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5 nutritionist approved ways to manage your blood sugar levels - Healthista
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5 nutritionist approved ways to manage your blood sugar levels – Healthista


Constant sugar cravings? Low energy or mood? Your blood sugar levels could be to blame. Healthista gets advice from Nutritional Therapist Cara Shaw on 5 simple ways we can manage our blood sugar 

Fluctuations in blood sugar levels are normal, however drastic spikes and dips can be an indicator that something isn’t quite right or signify the onset of potential health problems.

Blood glucose is essentially glucose in the blood stream. Levels are increased by consuming carbohydrates which get broken down by the body, resulting in glucose in the blood stream. The more carbohydrates you consume, the more glucose in your blood stream.

Levels also increase when you’re stressed, as your body catabolises the proteins in your muscles to extract glucose and raise you blood sugar levels to evoke a fight or flight response.

Levels are increased by consuming carbohydrates which get broken down by the body

Your body can’t distinguish between types of stress (e.g. running for your life or running for the school run) – it evokes the same chemical reaction (raising blood sugar) to help your body get into ‘survival’ mode and ready to ‘run’.

There are several signs and symptoms which show that your blood sugar levels aren’t being managed:

  • Cravings (particularly for sugar)
  • Low mood
  • Low energy
  • Inflammation in the form of symptoms like acne
  • Infertility
  • Polycystic ovaries

If you often notice yourself experiencing the above signs and symptoms there are several simple, natural ways you can manage your bloody sugar levels.

Healthista spoke to Nutritional Therapist Cara Shaw who reveals 5 simple ways we can manage our blood sugar levels…

#1 Ensuring restorative sleep

The circadian rhythm helps govern how well your body functions and particularly how your blood sugar is managed. Poor sleep can mean that your blood sugar is negatively affected from the moment you wake up before you’ve even eaten anything for the day.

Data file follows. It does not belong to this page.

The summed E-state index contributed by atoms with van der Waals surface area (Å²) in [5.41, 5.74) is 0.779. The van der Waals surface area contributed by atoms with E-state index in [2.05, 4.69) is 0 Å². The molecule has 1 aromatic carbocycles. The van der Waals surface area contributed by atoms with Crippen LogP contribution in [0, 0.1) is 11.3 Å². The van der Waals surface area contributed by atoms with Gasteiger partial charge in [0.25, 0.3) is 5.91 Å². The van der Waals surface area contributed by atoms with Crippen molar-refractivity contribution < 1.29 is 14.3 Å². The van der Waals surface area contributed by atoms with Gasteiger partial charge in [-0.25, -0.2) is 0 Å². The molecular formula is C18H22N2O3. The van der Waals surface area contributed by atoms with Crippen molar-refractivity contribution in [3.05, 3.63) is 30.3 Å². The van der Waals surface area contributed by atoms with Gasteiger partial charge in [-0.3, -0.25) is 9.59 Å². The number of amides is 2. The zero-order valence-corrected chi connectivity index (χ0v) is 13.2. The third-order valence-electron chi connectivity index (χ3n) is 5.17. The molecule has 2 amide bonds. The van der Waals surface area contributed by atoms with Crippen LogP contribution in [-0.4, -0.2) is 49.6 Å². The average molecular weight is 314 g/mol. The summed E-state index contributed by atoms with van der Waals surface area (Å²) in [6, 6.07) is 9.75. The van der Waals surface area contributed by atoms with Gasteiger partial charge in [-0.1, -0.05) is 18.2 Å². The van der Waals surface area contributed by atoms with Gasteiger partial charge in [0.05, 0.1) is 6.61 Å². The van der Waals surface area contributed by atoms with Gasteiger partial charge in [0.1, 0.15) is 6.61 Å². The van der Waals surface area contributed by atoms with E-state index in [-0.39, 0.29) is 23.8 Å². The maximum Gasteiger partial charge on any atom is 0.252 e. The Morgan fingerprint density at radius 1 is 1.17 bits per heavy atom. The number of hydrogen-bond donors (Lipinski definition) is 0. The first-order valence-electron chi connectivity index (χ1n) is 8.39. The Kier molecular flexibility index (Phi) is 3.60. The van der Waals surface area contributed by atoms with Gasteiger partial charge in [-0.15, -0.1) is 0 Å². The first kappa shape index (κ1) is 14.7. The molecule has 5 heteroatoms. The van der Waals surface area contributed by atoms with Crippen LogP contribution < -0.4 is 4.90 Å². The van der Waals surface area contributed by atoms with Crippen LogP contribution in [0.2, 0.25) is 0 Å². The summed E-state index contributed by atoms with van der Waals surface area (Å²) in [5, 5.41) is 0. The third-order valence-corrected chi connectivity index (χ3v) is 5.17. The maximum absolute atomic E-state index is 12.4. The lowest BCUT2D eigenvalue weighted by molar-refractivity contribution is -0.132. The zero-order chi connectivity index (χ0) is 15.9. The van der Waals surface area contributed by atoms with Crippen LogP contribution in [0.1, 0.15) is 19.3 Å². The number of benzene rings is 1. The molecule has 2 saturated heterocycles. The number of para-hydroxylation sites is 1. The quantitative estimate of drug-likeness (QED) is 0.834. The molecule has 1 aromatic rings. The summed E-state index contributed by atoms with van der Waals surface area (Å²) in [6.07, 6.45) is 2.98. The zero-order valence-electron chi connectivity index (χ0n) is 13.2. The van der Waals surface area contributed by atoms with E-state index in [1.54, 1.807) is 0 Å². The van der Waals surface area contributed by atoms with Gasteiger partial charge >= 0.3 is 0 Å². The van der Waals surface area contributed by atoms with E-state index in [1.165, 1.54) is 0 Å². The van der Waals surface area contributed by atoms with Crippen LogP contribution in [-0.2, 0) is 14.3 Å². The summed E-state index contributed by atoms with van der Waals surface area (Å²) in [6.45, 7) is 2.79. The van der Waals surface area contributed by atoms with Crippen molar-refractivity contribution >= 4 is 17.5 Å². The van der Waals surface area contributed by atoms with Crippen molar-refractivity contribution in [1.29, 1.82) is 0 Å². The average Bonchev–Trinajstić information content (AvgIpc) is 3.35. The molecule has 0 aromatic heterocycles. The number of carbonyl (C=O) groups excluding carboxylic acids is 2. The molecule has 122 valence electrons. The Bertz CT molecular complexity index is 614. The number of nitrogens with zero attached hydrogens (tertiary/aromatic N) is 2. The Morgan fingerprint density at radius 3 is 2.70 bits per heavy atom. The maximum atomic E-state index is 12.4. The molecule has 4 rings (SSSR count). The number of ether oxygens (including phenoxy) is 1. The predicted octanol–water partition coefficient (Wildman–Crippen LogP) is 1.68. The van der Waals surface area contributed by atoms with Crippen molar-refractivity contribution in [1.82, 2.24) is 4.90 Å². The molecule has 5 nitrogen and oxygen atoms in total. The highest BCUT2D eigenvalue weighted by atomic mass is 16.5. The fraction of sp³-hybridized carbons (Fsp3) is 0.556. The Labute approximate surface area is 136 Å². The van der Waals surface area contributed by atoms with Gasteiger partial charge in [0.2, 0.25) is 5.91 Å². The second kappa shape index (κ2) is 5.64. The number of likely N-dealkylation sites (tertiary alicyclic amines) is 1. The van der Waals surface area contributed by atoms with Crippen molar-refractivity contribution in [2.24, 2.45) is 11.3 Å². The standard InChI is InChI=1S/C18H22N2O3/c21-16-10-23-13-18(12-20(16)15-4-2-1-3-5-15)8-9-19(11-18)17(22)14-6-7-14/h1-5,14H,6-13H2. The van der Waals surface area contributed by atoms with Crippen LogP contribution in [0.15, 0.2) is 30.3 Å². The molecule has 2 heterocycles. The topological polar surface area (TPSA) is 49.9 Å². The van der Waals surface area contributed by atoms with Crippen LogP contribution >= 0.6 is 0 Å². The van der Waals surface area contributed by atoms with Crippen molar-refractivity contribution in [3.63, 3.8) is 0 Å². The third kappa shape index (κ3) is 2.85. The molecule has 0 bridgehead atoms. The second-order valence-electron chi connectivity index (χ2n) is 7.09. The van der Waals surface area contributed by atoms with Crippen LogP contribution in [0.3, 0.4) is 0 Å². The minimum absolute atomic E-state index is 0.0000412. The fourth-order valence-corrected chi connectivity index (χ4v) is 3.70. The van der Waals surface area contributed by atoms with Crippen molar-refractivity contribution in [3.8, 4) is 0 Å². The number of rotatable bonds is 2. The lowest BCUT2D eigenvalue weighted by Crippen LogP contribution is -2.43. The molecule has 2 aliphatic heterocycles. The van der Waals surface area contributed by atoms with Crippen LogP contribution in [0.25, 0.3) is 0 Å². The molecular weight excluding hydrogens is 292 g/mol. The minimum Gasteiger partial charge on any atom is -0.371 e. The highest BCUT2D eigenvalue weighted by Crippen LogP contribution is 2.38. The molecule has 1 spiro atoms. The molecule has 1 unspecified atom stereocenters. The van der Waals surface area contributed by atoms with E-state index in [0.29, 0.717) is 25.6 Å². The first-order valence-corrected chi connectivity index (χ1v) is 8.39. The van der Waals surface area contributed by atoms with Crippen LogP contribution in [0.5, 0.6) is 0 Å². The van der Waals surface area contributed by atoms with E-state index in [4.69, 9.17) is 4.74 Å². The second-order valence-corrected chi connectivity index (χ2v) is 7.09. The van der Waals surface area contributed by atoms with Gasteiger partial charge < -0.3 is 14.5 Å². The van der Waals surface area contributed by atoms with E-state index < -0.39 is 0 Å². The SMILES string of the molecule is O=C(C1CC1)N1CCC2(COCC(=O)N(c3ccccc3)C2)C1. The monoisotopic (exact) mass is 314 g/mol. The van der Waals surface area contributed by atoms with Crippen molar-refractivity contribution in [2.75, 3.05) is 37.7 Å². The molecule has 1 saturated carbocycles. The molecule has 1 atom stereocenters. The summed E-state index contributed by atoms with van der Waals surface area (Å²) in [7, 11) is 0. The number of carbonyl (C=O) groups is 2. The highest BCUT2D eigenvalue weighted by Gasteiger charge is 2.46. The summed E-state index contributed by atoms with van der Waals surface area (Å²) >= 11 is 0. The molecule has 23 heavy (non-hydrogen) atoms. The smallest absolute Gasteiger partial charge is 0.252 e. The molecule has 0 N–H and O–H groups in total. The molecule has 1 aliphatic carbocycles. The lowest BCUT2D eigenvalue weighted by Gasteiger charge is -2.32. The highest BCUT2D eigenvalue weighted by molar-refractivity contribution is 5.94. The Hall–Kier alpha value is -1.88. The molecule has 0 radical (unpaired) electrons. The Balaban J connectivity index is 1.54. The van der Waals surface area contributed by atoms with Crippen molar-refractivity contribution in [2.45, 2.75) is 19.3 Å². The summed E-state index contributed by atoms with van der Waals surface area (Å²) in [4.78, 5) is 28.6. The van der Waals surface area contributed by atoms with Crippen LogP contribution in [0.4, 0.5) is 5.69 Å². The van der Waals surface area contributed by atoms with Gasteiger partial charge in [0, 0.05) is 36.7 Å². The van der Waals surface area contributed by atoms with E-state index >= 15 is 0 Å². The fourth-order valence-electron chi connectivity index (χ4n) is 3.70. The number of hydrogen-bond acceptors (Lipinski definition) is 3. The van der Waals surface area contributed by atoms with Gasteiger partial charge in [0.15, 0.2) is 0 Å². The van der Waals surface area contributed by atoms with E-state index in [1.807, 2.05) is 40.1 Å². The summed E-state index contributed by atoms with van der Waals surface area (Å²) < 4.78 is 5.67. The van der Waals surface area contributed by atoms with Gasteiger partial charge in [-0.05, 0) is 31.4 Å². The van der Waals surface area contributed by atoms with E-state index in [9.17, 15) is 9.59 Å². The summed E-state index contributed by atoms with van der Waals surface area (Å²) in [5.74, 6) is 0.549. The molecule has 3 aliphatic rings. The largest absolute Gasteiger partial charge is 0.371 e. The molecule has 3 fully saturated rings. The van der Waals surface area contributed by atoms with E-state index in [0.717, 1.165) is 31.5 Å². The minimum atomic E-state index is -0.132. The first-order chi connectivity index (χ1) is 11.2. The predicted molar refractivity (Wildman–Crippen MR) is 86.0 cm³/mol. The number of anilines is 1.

The best way to ensure your circadian rhythm is supported is by prioritising sleep, of which for many is easier said than done. There’s a huge body of research which suggests that CBD can help with sleep due to its relaxing, anxiety-reducing effects.

Poor sleep can mean that your blood sugar is negatively affected from the moment you wake up

To encourage deep, restorative sleep, I recommend Sleep Deep from JP’s Originals, £28.99, a calming blend of natural herbal ingredients infused with 15mg of the finest full spectrum water soluble CBD to help you to switch off and let go of the stresses of the day end encourage restorative, deep sleep.

READ MORE: 7 practical sleep tips your circadian rhythm will thank you for

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#2 Lowering your stress levels

Closely related to ensuring a good night’s sleep, controlling your stress levels is sometimes easier said than done. However, if your stress levels aren’t in control, this can cause your blood sugars to spike as your body prepares to respond to danger.

Furthermore, if you’re in a constant state of stress, it could result in keeping your blood sugar high for prolonged amounts of time, which can have a negative effect on your health.